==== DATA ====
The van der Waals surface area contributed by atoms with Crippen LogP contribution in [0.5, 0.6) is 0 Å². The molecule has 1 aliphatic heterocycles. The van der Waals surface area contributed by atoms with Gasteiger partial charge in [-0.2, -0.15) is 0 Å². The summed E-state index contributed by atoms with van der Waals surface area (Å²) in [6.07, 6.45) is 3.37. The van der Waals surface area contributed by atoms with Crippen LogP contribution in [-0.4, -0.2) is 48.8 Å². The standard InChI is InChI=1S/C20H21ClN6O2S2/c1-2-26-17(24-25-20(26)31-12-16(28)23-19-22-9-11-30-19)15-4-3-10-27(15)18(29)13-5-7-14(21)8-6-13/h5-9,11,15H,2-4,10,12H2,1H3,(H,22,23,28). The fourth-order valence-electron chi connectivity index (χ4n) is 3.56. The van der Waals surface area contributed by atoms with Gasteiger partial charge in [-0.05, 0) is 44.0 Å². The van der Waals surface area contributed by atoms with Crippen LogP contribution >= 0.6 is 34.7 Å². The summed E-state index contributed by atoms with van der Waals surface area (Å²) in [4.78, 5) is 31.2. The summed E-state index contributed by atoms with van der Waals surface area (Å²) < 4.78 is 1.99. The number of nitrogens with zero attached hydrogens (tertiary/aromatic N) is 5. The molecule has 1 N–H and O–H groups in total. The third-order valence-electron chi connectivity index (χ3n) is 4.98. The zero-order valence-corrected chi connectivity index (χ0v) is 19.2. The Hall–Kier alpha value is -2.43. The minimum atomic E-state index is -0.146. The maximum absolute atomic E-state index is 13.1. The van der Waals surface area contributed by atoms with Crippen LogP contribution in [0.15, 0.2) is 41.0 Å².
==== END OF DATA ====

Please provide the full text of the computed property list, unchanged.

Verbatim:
The van der Waals surface area contributed by atoms with Crippen LogP contribution in [0.5, 0.6) is 0 Å². The molecule has 1 aliphatic heterocycles. The van der Waals surface area contributed by atoms with Gasteiger partial charge in [-0.2, -0.15) is 0 Å². The summed E-state index contributed by atoms with van der Waals surface area (Å²) in [6.07, 6.45) is 3.37. The van der Waals surface area contributed by atoms with Crippen LogP contribution in [-0.4, -0.2) is 48.8 Å². The standard InChI is InChI=1S/C20H21ClN6O2S2/c1-2-26-17(24-25-20(26)31-12-16(28)23-19-22-9-11-30-19)15-4-3-10-27(15)18(29)13-5-7-14(21)8-6-13/h5-9,11,15H,2-4,10,12H2,1H3,(H,22,23,28). The fourth-order valence-electron chi connectivity index (χ4n) is 3.56. The van der Waals surface area contributed by atoms with Gasteiger partial charge in [-0.05, 0) is 44.0 Å². The van der Waals surface area contributed by atoms with Crippen LogP contribution >= 0.6 is 34.7 Å². The summed E-state index contributed by atoms with van der Waals surface area (Å²) in [4.78, 5) is 31.2. The summed E-state index contributed by atoms with van der Waals surface area (Å²) < 4.78 is 1.99. The number of nitrogens with zero attached hydrogens (tertiary/aromatic N) is 5. The molecule has 1 N–H and O–H groups in total. The third-order valence-electron chi connectivity index (χ3n) is 4.98. The zero-order valence-corrected chi connectivity index (χ0v) is 19.2. The Hall–Kier alpha value is -2.43. The minimum atomic E-state index is -0.146. The maximum absolute atomic E-state index is 13.1. The van der Waals surface area contributed by atoms with Crippen LogP contribution in [0.15, 0.2) is 41.0 Å².